Fault Codes - P1160 turbo boost code

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My Name: bill sutton

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Does anyone have the definitive list of C3 fault codes and the official citroen description?, I would imagine there are thousands and I'm getting sick of looking them up online. Plus, what part of the system would send the P1160 turbo boost code? the ECU after calculating the value of all the sensors?, or one in particular that may or may not be faulty. I don't think there is a boost problem so would rather change the relevant sensor than half the engine in vain. Could this code be sent as a result of a small exhaust leak after the flexible joint causing an exhaust pressure drop? but then where is the sensor for exhaust pressure? or could this cause a increase in boost due to the lack of resistance in the system causing an increase in exhaust flow rate thereby boosting the boost beyond acceptable levels as detected by the inlet pressure sensor? So many questions and so little time!!!!!!!!! :?
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Hello Bill. There isn't a list as such because the same code can mean different things depending on the parts fitted to the car. Some codes are so specific to a particular setup up you will find a generic code reader fails to pick them up.

Citroens answer in the workshops a few years ago was the Lexia tool - available to DIY mechanics - here is also programmed to show the tests required to diagnose some faults and make a diagnosis from those tests.


We have a topic covering lexia and diagbox for the C3 diagnosis that has some useful information regarding installing on Windows.


I think your first step would be to ensure you have the right description for P1160 with your particular engine, engine ECU and all the various ancillaries.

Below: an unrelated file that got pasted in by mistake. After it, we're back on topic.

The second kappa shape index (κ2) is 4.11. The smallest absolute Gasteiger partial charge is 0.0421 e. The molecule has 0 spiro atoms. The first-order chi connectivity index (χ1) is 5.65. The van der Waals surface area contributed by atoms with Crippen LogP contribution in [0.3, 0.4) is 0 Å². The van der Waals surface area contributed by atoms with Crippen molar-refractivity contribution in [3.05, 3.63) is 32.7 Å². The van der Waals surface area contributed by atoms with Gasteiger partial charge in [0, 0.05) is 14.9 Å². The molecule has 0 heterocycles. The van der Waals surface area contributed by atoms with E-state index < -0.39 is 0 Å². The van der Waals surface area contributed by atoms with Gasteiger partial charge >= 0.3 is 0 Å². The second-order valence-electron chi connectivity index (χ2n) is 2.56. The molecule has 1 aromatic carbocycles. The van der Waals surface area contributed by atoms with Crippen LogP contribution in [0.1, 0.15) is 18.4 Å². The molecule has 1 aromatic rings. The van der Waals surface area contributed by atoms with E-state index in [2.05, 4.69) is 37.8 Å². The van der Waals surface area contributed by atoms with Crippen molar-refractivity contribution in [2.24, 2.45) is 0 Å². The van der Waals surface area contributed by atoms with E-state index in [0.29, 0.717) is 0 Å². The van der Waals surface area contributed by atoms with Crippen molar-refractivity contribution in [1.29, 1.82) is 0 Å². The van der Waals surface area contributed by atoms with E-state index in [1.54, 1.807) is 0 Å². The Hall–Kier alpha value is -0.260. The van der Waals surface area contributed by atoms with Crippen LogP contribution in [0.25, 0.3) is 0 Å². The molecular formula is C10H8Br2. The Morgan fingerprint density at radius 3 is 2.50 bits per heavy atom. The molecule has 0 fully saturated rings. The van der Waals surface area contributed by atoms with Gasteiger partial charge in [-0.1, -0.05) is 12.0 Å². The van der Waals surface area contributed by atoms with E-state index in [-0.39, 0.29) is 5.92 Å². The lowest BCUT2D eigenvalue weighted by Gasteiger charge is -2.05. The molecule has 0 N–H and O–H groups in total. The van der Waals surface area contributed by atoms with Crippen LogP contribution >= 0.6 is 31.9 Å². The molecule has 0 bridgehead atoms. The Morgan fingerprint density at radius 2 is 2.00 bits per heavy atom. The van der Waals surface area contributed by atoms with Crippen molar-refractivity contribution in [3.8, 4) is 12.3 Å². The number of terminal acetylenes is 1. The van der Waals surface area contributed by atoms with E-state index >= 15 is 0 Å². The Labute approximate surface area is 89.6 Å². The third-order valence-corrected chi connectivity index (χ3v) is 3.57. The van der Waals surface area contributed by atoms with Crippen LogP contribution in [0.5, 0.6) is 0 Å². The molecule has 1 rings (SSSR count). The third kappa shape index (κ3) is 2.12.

as for the second part of your question, which may or may not be useful to you is - the turbo charger boost pressure is generated in the inlet side of the engine and not the exhaust. There is no boost, or boost sensor in the exhaust, its the inlet side has 'boost' (to force the air into the engine). Not all engines have monitoring of the inlet manifold pressure but some do, its all depends on your particular set-up.
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My Name: C3CAR

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It would be worth checking that the EGR system is working as intended as this interfaces directly with the inlet manifold where the turbo pressure is stored.
My Name: bill sutton

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Ok C3driver52, thanks for the advice on code readers, I have the basic scan tool (£15 on ebay) and it gives me the numbers OK but not the meanings or origin of them. Presumably a dealer could supply me with the vehicle specific meaning of the codes if supplied with the VIN? or is beyond anyone to say without actually having the vehicle, VIN and code reader all at the same place at the same time? thereby maximising their profits by making it impossible to fix otherwise? and yes I am very cynical!!